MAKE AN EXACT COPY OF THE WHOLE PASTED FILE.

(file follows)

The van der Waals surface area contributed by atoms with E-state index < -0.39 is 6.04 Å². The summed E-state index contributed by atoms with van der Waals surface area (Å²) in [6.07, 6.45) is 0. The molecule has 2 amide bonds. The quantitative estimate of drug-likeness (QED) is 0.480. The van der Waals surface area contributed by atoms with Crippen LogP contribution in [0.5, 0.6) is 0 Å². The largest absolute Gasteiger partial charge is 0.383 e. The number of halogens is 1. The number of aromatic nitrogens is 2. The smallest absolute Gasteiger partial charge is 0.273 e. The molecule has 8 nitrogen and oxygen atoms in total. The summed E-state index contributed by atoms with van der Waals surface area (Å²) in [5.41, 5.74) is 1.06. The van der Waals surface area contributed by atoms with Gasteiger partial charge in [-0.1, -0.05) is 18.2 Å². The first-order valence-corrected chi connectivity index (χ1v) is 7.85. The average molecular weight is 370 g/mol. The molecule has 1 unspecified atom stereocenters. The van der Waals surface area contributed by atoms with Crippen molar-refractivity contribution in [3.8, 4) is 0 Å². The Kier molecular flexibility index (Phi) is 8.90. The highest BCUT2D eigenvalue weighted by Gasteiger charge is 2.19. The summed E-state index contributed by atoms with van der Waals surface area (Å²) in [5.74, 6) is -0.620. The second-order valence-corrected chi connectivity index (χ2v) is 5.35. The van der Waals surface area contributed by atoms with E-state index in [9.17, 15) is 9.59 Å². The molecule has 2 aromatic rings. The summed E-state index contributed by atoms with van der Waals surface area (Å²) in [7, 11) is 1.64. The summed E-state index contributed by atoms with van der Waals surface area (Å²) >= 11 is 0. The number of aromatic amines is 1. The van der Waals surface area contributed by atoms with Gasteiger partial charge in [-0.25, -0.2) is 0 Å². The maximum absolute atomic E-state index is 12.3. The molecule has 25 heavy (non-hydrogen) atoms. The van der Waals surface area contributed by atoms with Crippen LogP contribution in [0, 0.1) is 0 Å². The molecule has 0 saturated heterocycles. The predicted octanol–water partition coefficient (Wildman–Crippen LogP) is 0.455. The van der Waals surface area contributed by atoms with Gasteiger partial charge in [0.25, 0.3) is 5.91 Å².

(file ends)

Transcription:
The van der Waals surface area contributed by atoms with E-state index < -0.39 is 6.04 Å². The summed E-state index contributed by atoms with van der Waals surface area (Å²) in [6.07, 6.45) is 0. The molecule has 2 amide bonds. The quantitative estimate of drug-likeness (QED) is 0.480. The van der Waals surface area contributed by atoms with Crippen LogP contribution in [0.5, 0.6) is 0 Å². The largest absolute Gasteiger partial charge is 0.383 e. The number of halogens is 1. The number of aromatic nitrogens is 2. The smallest absolute Gasteiger partial charge is 0.273 e. The molecule has 8 nitrogen and oxygen atoms in total. The summed E-state index contributed by atoms with van der Waals surface area (Å²) in [5.41, 5.74) is 1.06. The van der Waals surface area contributed by atoms with Gasteiger partial charge in [-0.1, -0.05) is 18.2 Å². The first-order valence-corrected chi connectivity index (χ1v) is 7.85. The average molecular weight is 370 g/mol. The molecule has 1 unspecified atom stereocenters. The van der Waals surface area contributed by atoms with Crippen molar-refractivity contribution in [3.8, 4) is 0 Å². The Kier molecular flexibility index (Phi) is 8.90. The highest BCUT2D eigenvalue weighted by Gasteiger charge is 2.19. The summed E-state index contributed by atoms with van der Waals surface area (Å²) in [5.74, 6) is -0.620. The second-order valence-corrected chi connectivity index (χ2v) is 5.35. The van der Waals surface area contributed by atoms with E-state index in [9.17, 15) is 9.59 Å². The molecule has 2 aromatic rings. The summed E-state index contributed by atoms with van der Waals surface area (Å²) in [7, 11) is 1.64. The summed E-state index contributed by atoms with van der Waals surface area (Å²) >= 11 is 0. The number of aromatic amines is 1. The van der Waals surface area contributed by atoms with Gasteiger partial charge in [-0.25, -0.2) is 0 Å². The maximum absolute atomic E-state index is 12.3. The molecule has 25 heavy (non-hydrogen) atoms. The van der Waals surface area contributed by atoms with Crippen LogP contribution in [0, 0.1) is 0 Å². The molecule has 0 saturated heterocycles. The predicted octanol–water partition coefficient (Wildman–Crippen LogP) is 0.455. The van der Waals surface area contributed by atoms with Gasteiger partial charge in [0.25, 0.3) is 5.91 Å².